Bears running back David Montgomery had one carry in the first half of Sunday’s loss to the New Orleans Saints. On the Bears’ first offensive play of the second half, Montgomery fumbled away his second – and final – carry of the game.The 22-year-old rookie took full responsibility for the mistake Thursday at Halas Hall.
“I took myself out of character,” Montgomery said. “I wasn’t paying attention to the details. I rarely fumble, but in that situation I was going outside when the play wasn’t designed to go outside and I fumbled it. That was a big mistake that I made.”
The loss dropped the Bears to 3-3, and the final rushing stat line wasn’t pretty for the team: seven carries for 17 yards. Montgomery rushed for six yards on two carries, with the fumble. Tarik Cohen led the Bears with 10 yards on three carries.
It marked the third game this season where the Bears failed to run the ball 20 times. It was the second time (including the Week 1 loss to the Packers) where the Bears ran it 15 or fewer times.

Score certainly dictates some of the play calling in the second half. When the rushing attack fumbles twice on seven carries, as it did Sunday, it doesn’t exactly instill confidence.
Head coach Matt Nagy reiterated Thursday that he has “all the confidence in the world in David Montgomery and in all of our backs.”
The Bears spent a third-round draft pick on Montgomery, so clearly they saw things they liked. It’s been a slow start to his NFL career, though.

Nagy didn’t feel the need to talk to Montgomery following the fumble.
“He’s extremely passionate about how he plays,” Nagy said. “Obviously, he didn’t get enough opportunities last week. When you get limited opportunities and you throw a fumble in there, it’s hard. But he’ll be harder on himself than anybody. That’s why I don’t worry about him, because I know he cares.”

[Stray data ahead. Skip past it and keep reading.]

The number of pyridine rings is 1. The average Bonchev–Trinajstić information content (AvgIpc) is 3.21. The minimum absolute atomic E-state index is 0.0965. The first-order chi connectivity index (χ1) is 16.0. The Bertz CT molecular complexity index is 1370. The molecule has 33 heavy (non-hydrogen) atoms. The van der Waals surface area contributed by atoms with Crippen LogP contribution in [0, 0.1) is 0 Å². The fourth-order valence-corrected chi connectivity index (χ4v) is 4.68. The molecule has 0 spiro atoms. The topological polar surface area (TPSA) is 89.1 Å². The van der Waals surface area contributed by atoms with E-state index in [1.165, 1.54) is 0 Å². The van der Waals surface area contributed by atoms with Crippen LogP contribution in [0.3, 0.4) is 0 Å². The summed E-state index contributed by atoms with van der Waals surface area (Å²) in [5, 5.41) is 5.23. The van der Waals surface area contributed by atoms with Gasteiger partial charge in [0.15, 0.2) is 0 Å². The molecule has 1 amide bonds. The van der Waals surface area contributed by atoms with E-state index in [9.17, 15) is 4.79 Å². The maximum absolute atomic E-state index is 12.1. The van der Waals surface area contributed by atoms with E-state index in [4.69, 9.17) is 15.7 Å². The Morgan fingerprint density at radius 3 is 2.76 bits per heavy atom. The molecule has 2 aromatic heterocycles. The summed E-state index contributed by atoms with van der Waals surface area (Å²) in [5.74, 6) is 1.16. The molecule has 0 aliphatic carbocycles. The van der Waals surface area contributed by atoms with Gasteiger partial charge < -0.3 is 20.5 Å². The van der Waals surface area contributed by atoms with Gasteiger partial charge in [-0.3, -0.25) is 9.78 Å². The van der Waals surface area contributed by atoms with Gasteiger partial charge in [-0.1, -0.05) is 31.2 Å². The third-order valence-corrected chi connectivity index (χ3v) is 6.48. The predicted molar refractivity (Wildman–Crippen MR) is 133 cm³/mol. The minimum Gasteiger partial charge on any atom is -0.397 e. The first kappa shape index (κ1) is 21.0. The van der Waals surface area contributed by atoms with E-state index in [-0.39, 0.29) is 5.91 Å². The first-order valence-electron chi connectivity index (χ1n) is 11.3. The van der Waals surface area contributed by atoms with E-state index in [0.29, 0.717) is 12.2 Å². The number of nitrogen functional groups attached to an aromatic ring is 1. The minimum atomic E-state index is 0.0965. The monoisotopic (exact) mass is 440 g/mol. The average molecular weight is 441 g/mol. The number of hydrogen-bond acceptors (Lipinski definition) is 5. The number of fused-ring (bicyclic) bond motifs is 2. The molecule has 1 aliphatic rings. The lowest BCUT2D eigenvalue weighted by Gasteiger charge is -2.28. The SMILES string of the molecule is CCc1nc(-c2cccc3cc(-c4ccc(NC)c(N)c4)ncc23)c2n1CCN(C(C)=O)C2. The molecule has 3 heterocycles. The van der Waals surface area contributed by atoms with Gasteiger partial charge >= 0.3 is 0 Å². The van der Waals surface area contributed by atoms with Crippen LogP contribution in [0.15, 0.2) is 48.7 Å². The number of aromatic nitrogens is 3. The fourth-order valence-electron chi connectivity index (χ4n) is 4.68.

Nagy said Thursday that he believes Montgomery can pick up two or three yards when the Bears need it. Calling his number only twice is a strange way of showing it.

Montgomery said his volume of carries doesn’t matter. Still, this is a running back who carried the ball 21.4 times per game last year at Iowa State. Every skill-position player wants the ball in his hands as many times as possible — it’s the nature of the job.
Offensive lineman Bobby Massie downplayed the run-pass disparity as well, saying the line doesn’t need to get in a rhythm in order to run block.
“I run what plays are called,” Massie said. “If it’s 70 passes a game, I’ll pass block 70 plays a game. If it’s 70 run blocks a game, I’ll run block 70 times.”

When discussing Montgomery’s fumble, offensive coordinator Mark Helfrich hinted at some blocks up front that weren’t made.
“David, I know felt horribly for turning the ball over, and there were a couple other guys at the point of attack that could have finished their guys,” Helfrich said.
Montgomery reacted by placing the blame on himself, saying “I’m big on taking accountability on myself.”

“It’s just getting back to the drawing board and figuring out how we can get to a win,” Montgomery said. “I could care less about the rushing yards or I could care less about running the ball a lot in the game. I just want to do whatever I can for my teammates.”

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